The image of God in man (Gen 1:26-27) is an important concept. In some way it distinguishes man from the animals. It grounds the prohibition against murder, and singles out the fitting punishment. Yet because the narrator doesn't define this category, it has spawned a vast theological literature of competing interpretations. In historical theology, it becomes a cipher for whatever theologians happen to to think distinguishes man from the animals, viz. rationality. More recently, you have functional as well as ontological interpretations.
Some scholars distinguish between "image" and "likeness", but I suspect that here they are synonymous. A pleonastic expression for emphasis.
On the face of it, the image of God presents a paradox: given Israel's aniconic piety, how can man be an image of an invisible deity? The very fact that the category is undefined suggests the narrator expected the target audience to be able to figure out what it means. There are two ways that could be. It could play on extrabiblical associations that were familiar to the target audience. Or it could play on intertextual associations. Genesis is part of a literary unit: the Pentateuch.
Nowadays, one popular scholarly interpretation is that in the ancient Near East, the statue of a king or statue of a god stood for him. It represents his presence. It doesn't necessarily reflect his physical appearance, but his prerogatives. By analogy, man is a representative of God on earth, acting in his stead.
This may be a perfectly adequate interpretation. I would, however, like to explore an alternative interpretation. In the Pentateuch you have angels. There are different kinds of angels, or angels under different aspects.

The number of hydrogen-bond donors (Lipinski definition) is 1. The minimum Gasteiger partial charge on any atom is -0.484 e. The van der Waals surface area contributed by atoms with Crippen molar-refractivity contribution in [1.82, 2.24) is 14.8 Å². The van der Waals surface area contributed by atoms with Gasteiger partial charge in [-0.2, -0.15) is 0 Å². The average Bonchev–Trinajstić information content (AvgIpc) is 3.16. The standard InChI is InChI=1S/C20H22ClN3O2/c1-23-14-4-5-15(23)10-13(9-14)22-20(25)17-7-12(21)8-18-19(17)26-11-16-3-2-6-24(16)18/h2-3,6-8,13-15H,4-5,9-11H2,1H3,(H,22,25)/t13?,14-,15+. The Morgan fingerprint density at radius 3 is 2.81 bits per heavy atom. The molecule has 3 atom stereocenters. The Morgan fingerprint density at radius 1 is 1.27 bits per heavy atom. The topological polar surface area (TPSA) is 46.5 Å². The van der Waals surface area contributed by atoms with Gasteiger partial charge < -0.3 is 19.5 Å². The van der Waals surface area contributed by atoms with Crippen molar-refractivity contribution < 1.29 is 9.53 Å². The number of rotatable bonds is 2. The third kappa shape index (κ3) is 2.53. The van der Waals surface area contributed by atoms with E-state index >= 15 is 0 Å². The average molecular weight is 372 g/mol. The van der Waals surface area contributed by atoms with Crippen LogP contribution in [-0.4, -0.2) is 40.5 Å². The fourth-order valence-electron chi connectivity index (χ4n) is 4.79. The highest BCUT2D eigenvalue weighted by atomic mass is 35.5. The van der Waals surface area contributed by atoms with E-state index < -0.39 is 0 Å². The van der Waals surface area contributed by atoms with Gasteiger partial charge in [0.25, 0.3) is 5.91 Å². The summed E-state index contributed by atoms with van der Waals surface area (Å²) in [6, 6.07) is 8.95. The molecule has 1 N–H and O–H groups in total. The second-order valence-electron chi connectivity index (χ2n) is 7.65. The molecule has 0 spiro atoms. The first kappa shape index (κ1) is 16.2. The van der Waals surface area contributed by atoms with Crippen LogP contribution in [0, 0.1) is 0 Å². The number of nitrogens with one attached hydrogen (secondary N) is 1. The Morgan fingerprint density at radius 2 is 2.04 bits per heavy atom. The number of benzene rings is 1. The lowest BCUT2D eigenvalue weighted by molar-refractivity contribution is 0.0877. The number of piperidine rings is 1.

With one notable exception, angels are a class of creatures. They vary in appearance. Cherubim (and seraphim) may have multiple wings and multiple faces.
By contrast, you have humanoid angels. Outwardly, their appearance is indistinguishable from humans. In addition, angels can become luminous.
Finally, you have a theophanic angel: the angel of the Lord. That's not a creature, but a local manifestation of Yahweh.
The theophanic angel has a humanoid appearance (e.g. Gen 18), but it can also become luminous (e.g. Exod 3). The "burning bush" is something of a misnomer. The bush was never on fire. It seemed to be on fire due to a montage between the bush and the luminous angel.
Here's my point: human males resemble God insofar as the theophanic angel resembles human males. In that respect, the image of God could have a visual counterpart. It isn't necessarily just symbolic. To be made in the image of God could mean (at least in part) to resemble God insofar as humans look like the angel of the Lord. In that respect, there could be physical correspondence insofar as the theophanic angel assumes, or simulates, audiovisual and tactile properties.
There's also an argument to be made that the theophanic angel is a Christophany. If so, it foreshadows the Incarnation. If so, it represents the culmination of this theological motif. On the one hand, Jesus and the theophanic angel are both divine. On the other hand, Jesus and man are both human. If the image of God is defined (at least in part) by reference to the theophanic angel, then Christ unites the twofold significance of that category in his own person.